Technology needs markets and customers to take root and thrive. The government (the center and states) as a big purchaser of goods and services must ensure that all ministries, various means of regulation and governance, Public Sector Units (PSUs), railways, defense and other bodies are digitized, are connected to each other and enabled by technology from Indian companies, for example, as in the Income Tax department. The trust deficit that exists between the state and individuals can also be largely addressed with existing technology

There must be funds and incentives offered for technology, especially various elements of our digital public infrastructure to permeate our justice systems; health; agriculture and micro, small and medium and enterprises (MSMEs); all of which are technology laggards. This will give a big fillip to efficiency and productivity while lowering costs. 


India’s pioneering and successful digitalisation initiatives are being enabled by new institutions like the National Payments Corporation of India (NPCI) [for payments like Unified Payments Interface (UPI)] and Open Network for Digital Commerce (ONDC, for ecommerce), both of which are Section 8 companies with private and public sector participation. 

We need many more new institutions for different technology areas, led by empowered technocrats, while revamping and reimagining existing ones that provide for easier funding, degrees of freedom in operations, hiring and compensation. Encouraging credible educational institutions to house technology development and deployment initiatives with government and private support is also required.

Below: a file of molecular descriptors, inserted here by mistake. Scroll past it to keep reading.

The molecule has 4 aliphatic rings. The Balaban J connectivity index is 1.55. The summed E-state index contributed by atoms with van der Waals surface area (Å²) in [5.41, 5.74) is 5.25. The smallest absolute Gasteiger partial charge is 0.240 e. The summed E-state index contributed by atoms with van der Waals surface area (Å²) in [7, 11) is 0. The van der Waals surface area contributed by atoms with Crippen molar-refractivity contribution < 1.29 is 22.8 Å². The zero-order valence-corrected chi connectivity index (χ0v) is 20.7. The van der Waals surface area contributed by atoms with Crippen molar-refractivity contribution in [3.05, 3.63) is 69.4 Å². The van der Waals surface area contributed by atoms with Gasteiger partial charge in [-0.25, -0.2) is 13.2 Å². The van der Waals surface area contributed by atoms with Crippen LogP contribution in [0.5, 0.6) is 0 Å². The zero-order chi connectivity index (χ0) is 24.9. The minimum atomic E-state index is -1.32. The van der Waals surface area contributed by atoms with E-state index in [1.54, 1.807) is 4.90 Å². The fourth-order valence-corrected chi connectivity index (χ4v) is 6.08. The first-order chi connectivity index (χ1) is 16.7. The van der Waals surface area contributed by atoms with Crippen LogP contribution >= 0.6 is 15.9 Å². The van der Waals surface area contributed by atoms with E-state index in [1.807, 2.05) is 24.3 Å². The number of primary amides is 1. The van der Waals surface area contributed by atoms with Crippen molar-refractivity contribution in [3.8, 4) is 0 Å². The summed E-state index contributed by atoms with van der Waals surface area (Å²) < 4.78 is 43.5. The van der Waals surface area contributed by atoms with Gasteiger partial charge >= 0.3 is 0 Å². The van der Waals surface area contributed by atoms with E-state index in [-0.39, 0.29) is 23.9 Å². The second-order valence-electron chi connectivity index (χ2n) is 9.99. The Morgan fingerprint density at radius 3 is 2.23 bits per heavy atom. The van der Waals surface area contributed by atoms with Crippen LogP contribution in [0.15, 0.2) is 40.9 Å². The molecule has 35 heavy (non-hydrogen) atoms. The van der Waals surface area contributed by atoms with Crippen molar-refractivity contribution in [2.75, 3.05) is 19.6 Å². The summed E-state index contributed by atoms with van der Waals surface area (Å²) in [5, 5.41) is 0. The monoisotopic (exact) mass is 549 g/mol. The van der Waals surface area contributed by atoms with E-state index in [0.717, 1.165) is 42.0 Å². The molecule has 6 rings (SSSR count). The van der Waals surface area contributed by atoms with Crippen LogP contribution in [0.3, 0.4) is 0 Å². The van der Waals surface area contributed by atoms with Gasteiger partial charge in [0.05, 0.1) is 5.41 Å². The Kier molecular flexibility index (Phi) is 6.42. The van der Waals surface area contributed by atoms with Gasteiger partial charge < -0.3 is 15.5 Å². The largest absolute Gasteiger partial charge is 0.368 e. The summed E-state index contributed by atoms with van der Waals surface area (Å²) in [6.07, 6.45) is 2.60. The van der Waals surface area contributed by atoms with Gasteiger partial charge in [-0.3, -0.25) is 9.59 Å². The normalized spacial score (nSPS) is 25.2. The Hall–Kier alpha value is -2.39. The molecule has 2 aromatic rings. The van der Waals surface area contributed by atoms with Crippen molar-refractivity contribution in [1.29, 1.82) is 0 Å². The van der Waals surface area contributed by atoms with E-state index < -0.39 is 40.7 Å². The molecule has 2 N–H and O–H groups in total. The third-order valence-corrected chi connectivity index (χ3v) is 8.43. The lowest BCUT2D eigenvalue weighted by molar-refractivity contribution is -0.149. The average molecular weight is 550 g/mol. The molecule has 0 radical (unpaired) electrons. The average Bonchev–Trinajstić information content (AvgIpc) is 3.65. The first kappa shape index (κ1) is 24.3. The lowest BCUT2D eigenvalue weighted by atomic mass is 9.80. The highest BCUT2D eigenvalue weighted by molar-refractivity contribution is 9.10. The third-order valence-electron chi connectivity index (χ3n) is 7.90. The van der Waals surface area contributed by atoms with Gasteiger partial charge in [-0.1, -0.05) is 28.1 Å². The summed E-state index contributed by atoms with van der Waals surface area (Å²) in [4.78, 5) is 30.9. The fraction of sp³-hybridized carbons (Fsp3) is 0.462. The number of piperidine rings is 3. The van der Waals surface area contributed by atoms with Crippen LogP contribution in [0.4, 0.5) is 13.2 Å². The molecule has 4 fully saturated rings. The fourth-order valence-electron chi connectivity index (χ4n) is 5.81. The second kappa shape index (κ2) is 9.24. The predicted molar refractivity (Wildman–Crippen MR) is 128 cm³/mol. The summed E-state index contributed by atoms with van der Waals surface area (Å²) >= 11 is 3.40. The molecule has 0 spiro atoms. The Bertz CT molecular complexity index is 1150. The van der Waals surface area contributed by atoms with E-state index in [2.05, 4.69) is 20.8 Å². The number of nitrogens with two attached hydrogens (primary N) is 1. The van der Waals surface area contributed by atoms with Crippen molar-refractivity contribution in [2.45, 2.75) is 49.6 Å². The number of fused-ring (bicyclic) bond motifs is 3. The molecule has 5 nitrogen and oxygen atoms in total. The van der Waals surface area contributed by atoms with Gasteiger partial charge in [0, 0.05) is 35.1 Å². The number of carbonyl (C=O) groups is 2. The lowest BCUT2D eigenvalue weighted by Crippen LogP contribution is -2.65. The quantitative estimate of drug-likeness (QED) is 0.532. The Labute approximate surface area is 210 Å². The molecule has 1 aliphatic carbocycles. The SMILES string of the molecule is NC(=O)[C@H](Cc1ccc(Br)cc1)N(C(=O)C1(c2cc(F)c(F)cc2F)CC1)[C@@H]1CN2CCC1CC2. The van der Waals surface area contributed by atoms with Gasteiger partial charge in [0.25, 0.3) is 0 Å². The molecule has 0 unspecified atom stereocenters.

Indian technology think-tanks, consulting and research firms need to be nurtured to ensure that technology is in keeping with the mission.


Technology development has to lead to the creation of standards, either de facto or de jure. UPI, for example, has become a de facto one while the International Telecom Union (ITU) standards for telecom are de facto. Standards alongside “markets” and “institutions” are powerful means of ensuring compliance, driving economies of scale and creating economic value. We have to learn to create new standards, for example, Digital ID, for Data Empowerment and Protection Architecture (DEPA) by creating new Technology Standards Organizations. 

Ecosystems & Value Chains

A mobile phone has a gorilla glass cover, a camera, a processor, an operating system, battery, radio, casing, among others. Each piece of technology, from different providers, comes together into the making of a phone as part of its value chain within an ecosystem. Understanding these value chains and ecosystems helps in determining the criticality of certain building blocks with concomitant approaches to their development and sourcing. Chinese thinking of, say, garment value chains and pharma made them become top makers of industrial sewing machines and Application Programming Interfaces (APIs) that we respectively import for our garment industry and our generics pharma industry! Needless to say, training and skilling are important constituents of ecosystems.


Regulations based on principles that facilitate but do not allow unimaginative gatekeepers to inhibit technology development and innovation are necessary. We must enable the secure unlocking of Indian data from various databases for our purposes such as AI for health, lending, languages, among others. 

Regulations that permit easy and low cost import of key technology building blocks, for setting up infrastructure, as well as for lowering the costs and Ease of doing Business (EoDB) is a must for innovation to thrive, and for Indian companies to remain domiciled in India. We have examples from the US, the EU and China to guide us in this regard. 

Unlocking the above items have to be part of a technology mission and a national priority. We need a Vannevar Bush moment. But they are a must. With the opportunities ahead, we need to marshall and enhance our capabilities, build new ones to be able to control our destiny. Else, someone else will. 

(This article was first published in NatStrat, a think-tank based in New Delhi, India).